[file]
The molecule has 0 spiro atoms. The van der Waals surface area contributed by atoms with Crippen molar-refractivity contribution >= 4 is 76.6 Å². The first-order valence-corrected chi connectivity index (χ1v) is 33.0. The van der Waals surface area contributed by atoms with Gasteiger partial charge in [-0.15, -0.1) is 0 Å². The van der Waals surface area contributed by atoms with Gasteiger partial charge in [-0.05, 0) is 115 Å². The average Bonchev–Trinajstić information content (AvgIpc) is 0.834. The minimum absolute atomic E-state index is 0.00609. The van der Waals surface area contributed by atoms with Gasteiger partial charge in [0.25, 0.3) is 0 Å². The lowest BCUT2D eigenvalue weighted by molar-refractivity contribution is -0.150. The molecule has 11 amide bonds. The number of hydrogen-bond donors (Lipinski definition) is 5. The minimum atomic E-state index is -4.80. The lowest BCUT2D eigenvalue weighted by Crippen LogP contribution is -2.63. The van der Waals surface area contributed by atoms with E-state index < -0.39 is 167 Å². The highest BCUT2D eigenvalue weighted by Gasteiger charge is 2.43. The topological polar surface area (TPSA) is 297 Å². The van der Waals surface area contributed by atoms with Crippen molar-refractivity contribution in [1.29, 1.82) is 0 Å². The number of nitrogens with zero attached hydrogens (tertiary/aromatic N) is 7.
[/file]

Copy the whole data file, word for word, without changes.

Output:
The molecule has 0 spiro atoms. The van der Waals surface area contributed by atoms with Crippen molar-refractivity contribution >= 4 is 76.6 Å². The first-order valence-corrected chi connectivity index (χ1v) is 33.0. The van der Waals surface area contributed by atoms with Gasteiger partial charge in [-0.15, -0.1) is 0 Å². The van der Waals surface area contributed by atoms with Gasteiger partial charge in [-0.05, 0) is 115 Å². The average Bonchev–Trinajstić information content (AvgIpc) is 0.834. The minimum absolute atomic E-state index is 0.00609. The van der Waals surface area contributed by atoms with Gasteiger partial charge in [0.25, 0.3) is 0 Å². The lowest BCUT2D eigenvalue weighted by molar-refractivity contribution is -0.150. The molecule has 11 amide bonds. The number of hydrogen-bond donors (Lipinski definition) is 5. The minimum atomic E-state index is -4.80. The lowest BCUT2D eigenvalue weighted by Crippen LogP contribution is -2.63. The van der Waals surface area contributed by atoms with E-state index < -0.39 is 167 Å². The highest BCUT2D eigenvalue weighted by Gasteiger charge is 2.43. The topological polar surface area (TPSA) is 297 Å². The van der Waals surface area contributed by atoms with Crippen molar-refractivity contribution in [1.29, 1.82) is 0 Å². The number of nitrogens with zero attached hydrogens (tertiary/aromatic N) is 7.